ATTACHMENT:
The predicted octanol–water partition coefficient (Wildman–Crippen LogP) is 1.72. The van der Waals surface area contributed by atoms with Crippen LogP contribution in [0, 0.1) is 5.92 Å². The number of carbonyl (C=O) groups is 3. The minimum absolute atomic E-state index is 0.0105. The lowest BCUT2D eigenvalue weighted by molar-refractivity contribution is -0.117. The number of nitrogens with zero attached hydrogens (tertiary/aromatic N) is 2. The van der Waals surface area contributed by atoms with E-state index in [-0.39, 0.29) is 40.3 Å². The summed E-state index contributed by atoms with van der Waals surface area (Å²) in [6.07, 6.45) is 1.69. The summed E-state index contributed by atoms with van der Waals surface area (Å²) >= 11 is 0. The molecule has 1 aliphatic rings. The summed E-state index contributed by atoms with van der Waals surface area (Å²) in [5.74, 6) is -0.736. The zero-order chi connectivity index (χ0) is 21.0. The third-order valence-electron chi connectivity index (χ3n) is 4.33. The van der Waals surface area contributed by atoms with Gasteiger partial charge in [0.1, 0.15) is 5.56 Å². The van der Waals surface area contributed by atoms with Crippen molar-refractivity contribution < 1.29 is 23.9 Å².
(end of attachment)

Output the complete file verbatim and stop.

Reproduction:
The predicted octanol–water partition coefficient (Wildman–Crippen LogP) is 1.72. The van der Waals surface area contributed by atoms with Crippen LogP contribution in [0, 0.1) is 5.92 Å². The number of carbonyl (C=O) groups is 3. The minimum absolute atomic E-state index is 0.0105. The lowest BCUT2D eigenvalue weighted by molar-refractivity contribution is -0.117. The number of nitrogens with zero attached hydrogens (tertiary/aromatic N) is 2. The van der Waals surface area contributed by atoms with E-state index in [-0.39, 0.29) is 40.3 Å². The summed E-state index contributed by atoms with van der Waals surface area (Å²) in [6.07, 6.45) is 1.69. The summed E-state index contributed by atoms with van der Waals surface area (Å²) >= 11 is 0. The molecule has 1 aliphatic rings. The summed E-state index contributed by atoms with van der Waals surface area (Å²) in [5.74, 6) is -0.736. The zero-order chi connectivity index (χ0) is 21.0. The third-order valence-electron chi connectivity index (χ3n) is 4.33. The van der Waals surface area contributed by atoms with Gasteiger partial charge in [0.1, 0.15) is 5.56 Å². The van der Waals surface area contributed by atoms with Crippen molar-refractivity contribution < 1.29 is 23.9 Å².